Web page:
21. I've used a few 12v drills and my favorite for the type of application you mentioned would be installation drills. Festool started it but as you mentioned most of the bigger brands carry their own now. I personally have experience with the Milwaukee and Festool. Both are great drills and I would be hard pressed to say I personally like one over the other. That said there are features that might be more important to you such as the toggle switch for forward/reverse. Here are the advantages one has over the other, again for me YMMV Milwaukee advantages 1. It's cheaper. Considerably so if you get it in a bundle with other tools. As you Festool almost never discounts their tools. Only time they do is when you bundle it with another tool and the savings is minuscule comparatively speaking. That said there is (was?) a recon version up today. I paid around 1/3 for my Milwaukee drill compared to a new CXS. 2. 1/4" Chuck. You can use standard 1/4" bits on their 1/4" chuck. As you probably know Festool uses centrotec bits for their version of the 1/4" chucks. And aside for some very rare instances only Festool makes centrotec bits. Which as you also know ain't cheap. 3. Other chucks. 2 points here (1) The milwaukee has a close quarter chuck. Festool does not. Not for the CXS. They say its because the cxs is small enough that it's not necessary but I have found on more than one occasion that is not the case. Or at least using the close quarter on the Milwaukee was much easier. (2) The chucks on the Milwaukee are metal and seem better built. Now this isn't a drill likely to get alot of abuse so it may not matter. Also this makes the Festool drill slightly lighter which may have been their thought. 4. Batteries. Much cheaper / easier to get batteries. Again Milwaukee loves to bundle their tools so it's much easier to get multiple batteries and ones with higher AH. 5. Balance. This is totally subjective. But the Milwaukee just feels better in my hand. Not by alot but noticeable. I've seen reviews on the contrary however so I would try it yourself. Festool advantages 1. Control. I think Festool has the (or one of) best clutches. I can't quite quantify it but I just feel like I have more control when driving in a screw. 2. Weight. Haven't looked up the exact numbers but the CXS feels lighter for sure. Especially when comparing it with the Jacobs and Right angle chuck since, as mentioned, Milwaukee is metal. 3. Forward / reverse switch. Maybe the biggest reason to go with the CXS. You already mentioned it so I won't explain the differences. I personally like the Milwaukee switch as it allows me to keep my index finger on the trigger and just toggle the switch with my thumb. I've seen alot of reviews on the contrary for this one also though. So again I would try before you buy. This alone may make up your decision depending on how much you hate Milwaukee's switch placement.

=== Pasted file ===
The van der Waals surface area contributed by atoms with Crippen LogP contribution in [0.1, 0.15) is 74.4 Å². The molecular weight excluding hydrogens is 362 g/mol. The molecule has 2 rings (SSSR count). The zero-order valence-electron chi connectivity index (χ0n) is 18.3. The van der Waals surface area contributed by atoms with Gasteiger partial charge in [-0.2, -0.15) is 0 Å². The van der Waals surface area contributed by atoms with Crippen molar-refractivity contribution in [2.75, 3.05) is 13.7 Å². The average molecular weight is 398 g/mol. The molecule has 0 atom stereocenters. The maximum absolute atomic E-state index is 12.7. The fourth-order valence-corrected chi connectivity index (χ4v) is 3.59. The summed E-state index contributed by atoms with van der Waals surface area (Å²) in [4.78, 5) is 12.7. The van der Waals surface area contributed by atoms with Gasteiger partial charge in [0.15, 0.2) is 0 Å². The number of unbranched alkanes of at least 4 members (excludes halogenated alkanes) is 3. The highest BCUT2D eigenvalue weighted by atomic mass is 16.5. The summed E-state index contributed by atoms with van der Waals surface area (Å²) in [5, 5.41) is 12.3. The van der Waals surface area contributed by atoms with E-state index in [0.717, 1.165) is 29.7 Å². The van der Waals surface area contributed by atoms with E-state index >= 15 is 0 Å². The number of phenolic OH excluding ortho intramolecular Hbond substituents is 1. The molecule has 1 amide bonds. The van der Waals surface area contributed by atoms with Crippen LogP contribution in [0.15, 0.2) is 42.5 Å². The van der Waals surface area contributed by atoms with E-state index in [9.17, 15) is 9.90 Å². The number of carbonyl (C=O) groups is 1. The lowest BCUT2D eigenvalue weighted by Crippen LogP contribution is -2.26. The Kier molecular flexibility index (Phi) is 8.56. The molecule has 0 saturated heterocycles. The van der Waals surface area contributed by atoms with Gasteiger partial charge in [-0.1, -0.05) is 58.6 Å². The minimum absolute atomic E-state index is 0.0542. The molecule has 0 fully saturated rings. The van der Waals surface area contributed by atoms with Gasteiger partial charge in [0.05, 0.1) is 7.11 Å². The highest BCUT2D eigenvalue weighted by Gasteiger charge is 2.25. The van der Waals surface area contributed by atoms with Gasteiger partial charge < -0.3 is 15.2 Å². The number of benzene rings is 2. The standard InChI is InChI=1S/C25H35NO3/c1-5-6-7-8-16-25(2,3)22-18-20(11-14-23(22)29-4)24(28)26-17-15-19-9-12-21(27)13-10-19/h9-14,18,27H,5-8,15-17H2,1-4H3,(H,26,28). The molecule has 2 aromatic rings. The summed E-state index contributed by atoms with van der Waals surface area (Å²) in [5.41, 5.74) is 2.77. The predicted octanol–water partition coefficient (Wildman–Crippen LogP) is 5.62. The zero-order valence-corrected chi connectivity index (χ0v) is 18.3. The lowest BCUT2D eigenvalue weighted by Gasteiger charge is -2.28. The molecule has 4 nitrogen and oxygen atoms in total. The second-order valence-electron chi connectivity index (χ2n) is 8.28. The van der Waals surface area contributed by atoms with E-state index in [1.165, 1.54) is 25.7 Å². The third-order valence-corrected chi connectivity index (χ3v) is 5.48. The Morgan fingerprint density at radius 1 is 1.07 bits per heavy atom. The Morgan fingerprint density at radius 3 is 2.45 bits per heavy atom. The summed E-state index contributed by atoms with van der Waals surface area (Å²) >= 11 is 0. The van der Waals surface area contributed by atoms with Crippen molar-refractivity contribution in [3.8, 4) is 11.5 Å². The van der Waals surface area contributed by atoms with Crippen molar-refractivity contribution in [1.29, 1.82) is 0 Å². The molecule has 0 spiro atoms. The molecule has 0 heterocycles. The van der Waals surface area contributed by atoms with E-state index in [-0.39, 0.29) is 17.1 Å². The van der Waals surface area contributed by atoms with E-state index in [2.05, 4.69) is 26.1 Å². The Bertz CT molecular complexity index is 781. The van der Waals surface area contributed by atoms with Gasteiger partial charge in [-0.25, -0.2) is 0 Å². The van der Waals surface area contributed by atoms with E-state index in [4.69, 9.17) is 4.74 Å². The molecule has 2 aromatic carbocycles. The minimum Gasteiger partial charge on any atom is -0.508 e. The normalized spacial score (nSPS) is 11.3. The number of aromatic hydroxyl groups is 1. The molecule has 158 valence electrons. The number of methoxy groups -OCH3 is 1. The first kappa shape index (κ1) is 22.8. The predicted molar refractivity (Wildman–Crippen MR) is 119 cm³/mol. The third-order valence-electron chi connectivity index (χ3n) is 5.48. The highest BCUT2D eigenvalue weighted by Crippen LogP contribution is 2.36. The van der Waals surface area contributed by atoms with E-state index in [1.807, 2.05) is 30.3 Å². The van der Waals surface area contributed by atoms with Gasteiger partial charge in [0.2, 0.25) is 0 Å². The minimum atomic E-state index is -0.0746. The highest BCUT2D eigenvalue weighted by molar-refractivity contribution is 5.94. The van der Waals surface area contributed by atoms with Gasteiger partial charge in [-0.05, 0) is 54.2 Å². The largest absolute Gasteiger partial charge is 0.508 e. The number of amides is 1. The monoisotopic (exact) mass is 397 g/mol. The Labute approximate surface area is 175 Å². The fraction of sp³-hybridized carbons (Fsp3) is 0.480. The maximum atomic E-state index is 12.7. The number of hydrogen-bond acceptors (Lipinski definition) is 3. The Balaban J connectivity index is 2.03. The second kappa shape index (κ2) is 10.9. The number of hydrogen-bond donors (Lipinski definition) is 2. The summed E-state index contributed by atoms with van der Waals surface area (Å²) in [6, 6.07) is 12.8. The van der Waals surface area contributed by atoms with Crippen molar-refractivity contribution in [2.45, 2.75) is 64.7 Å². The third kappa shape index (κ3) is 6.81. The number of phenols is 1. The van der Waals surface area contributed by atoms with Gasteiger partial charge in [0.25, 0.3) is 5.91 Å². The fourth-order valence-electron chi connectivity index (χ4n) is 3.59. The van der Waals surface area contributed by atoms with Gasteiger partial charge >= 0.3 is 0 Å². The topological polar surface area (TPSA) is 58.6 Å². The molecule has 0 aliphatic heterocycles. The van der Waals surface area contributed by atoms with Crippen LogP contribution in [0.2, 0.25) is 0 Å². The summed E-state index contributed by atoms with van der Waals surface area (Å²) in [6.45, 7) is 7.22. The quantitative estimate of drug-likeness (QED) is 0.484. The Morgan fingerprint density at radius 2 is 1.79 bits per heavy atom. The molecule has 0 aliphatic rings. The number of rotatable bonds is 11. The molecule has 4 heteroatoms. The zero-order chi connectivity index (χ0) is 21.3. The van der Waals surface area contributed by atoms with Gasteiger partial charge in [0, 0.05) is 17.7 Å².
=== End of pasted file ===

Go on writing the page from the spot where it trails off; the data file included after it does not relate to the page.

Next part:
22. Picked this up off Craigslist. Just playing around with it and it seems well built. Folding it up seems a little cumbersome. Will have to check out the vids and instructions to see if I’m missing something. Didn’t come with rail or saw which is fine because I intend to use my festool rail and saw. Just trying to figure how I want to do it. There’s an aftermarket bracket but it’s a little pricey or I can buy a festool bracket and make that work. For now I think I’ll just butt the rail up to the dogs and use them as reference.
  23. I was at Lowe’s a couple of days ago and the 3/8” osb cost almost the same as 3/4” maple. I think the maple is really old stock and i have a feeling they won’t be ordering anymore of the maple ply anytime soon because of lack of demand but even at this price osb is still in high demand.
  24. My first thought was to use a taper jig like Marc made. You may need to add extra shims or screw on additional hold downs. And after you're done you have the added benefit of having a really nice taper jig. DO NOT however use the more common taper jigs that has a hinge at the front and has no hold downs whatsoever. To me those look like just accidents just waiting to happen. A link to Marc's vid below in case you haven't seen it already. https://thewoodwhisperer.com/videos/the-taper-maker/
  25. If the price is right (for me it would be 25% off or more from msrp) I would definitely get the nordfab ducting as well. That has been on my alerts for craigslist for years and except for 1 listing which only had a handful of items, I've never seen one on craigslist. As for the dc, it should be fine. As mentioned the dust / debris is not supposed to pass through the impeller itself. Personally I would want a decent discount from the msrp for this one however. Good luck